The second generation of Pokémon, encompassing the Gold and Silver games, is considered by most fans to be the pinnacle of the franchise. This generation brought more monsters before the designs started to jump the shark, and new ways of deepening the experience before later games became too convoluted and desperately complex.
There's no way Nintendo wouldn't want to cash in on that.
So behold, Pokémon HeartGold and Pokémon SoulSilver, the final evolutionary stage of these classic games. New graphics, Wi-Fi connectivity, and the all-new Pokewalker converge to make this the ultimate Pokémon experience. But just how ultimate is it? Ultimate enough to warrant your time and cash? To find out, read our Pokémon HeartGold/SoulSilver review! It's super effective!
Pokemon HeartGold & Pokemon SoulSilver (Nintendo DS)
Developer: Game Freak Inc.
Released: March 14, 2010
Reviewed Version: SoulSilver
If you're familiar with the original Silver and Gold games (or, really, any of the Pokémon titles), then the backbone of the gameplay remains the same. As a budding young Pokémon trainer, your job is to traverse the Johto Region, collecting Gym Badges, defeating Team Rocket and catching 'em all in your bid to become the world's greatest Pokémon master. Nothing you haven't seen before, yet it still feels fresh and full of innocent discovery, in the way that only a Pokémon game can.
Everything that made Silver and Gold so good has been brought over faithfully. Breeding, Apricorn gathering, the night & day mechanic, getting bothered on the phone by some dick who constantly needs to tell you he knocked out a Weedle, and all your favorite Pokémon have made their way to the DSi, as entertaining as they ever were. The only downside is that a number of the convoluted things that helped bog down later Pokémon games appear to be prevalent in these remakes. The Pokémon behave how they do in Pearl and Diamond, meaning that the whole "EV" mess is back to over-complicate the game.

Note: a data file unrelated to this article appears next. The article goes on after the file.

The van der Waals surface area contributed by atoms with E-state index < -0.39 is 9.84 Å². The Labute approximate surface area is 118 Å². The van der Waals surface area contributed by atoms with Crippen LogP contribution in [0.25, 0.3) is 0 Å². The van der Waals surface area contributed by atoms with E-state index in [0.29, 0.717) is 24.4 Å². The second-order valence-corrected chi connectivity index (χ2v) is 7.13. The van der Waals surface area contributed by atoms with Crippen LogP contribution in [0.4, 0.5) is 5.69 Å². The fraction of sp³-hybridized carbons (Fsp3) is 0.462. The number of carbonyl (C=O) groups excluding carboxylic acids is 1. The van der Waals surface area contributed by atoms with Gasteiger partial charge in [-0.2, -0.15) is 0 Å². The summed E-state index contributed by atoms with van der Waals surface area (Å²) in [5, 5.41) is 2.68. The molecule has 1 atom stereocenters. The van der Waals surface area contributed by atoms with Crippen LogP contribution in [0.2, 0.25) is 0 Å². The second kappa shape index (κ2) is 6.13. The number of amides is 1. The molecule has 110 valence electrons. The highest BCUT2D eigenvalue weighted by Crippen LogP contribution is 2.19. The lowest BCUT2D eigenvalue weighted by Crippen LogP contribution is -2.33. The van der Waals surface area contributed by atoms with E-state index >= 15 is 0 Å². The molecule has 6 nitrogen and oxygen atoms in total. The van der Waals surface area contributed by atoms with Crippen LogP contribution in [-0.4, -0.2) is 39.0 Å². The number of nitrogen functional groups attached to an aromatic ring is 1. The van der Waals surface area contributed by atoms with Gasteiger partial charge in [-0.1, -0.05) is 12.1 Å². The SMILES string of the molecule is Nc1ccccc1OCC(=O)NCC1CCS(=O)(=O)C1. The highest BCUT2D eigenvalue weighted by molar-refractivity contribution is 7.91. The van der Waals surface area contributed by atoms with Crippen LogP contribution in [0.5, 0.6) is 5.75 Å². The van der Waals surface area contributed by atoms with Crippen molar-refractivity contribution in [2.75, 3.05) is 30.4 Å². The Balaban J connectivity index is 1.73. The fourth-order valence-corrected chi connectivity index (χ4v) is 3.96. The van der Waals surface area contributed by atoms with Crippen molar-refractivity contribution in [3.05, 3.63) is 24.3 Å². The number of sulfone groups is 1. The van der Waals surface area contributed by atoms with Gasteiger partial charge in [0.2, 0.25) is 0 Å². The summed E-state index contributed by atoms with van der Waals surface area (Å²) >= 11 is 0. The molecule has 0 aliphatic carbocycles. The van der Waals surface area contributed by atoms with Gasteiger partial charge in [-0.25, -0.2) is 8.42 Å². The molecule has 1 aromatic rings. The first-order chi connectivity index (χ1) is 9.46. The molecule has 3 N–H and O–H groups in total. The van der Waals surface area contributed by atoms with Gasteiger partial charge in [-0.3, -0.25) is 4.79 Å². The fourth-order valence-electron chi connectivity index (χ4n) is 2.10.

Anybody who wants to get the best out of their Pokémon in HeartGold/SoulSilver will need spreadsheets and encyclopedias, not to mention more spare time than an emotionally healthy person has. It's a shame that things couldn't be as simple as they were in Generation I and II, when hidden stats were much easier to manage, but sadly, those days are never coming back.
That one issue aside, SoulSilver and HeartGold are still fantastic remakes for the casual player willing to ignore all that EV nonsense, and the hardcore obsessive who will spend weeks and months breeding the ultimate creatures. As well as updating the monsters for the DS generation, HeartGold and SoulSilver are home to a number of other changes that are impressively unobtrusive, yet add a lot of extra value.
First of all, HeartGold and SoulSilver now allow you to let your lead Pokémon out of its Pokéball to follow you around on your adventures, like how Pikachu would behave in Pokémon Yellow. While such an aesthetic change seems minor, it's surprisingly endearing to have one's favorite Ekans at your heel and talk to it to see how much he likes you. It's a small touch, yet somehow makes the game feel that much more adorable.
Access to new Pokémon, including the starter Pokémon from Red and Blue, has been included, helping to make some long-forgotten monsters more widespread. SoulSilver and HeartGold can also connect to Diamond, Pearl and Platinum, as well as the Game Boy Advance games (if you have a DS or DS Lite). Essentially, HeartGold and SoulSilver give you access to nearly all the Pokémon you can think of, making this perhaps the most complete pair of games in the series.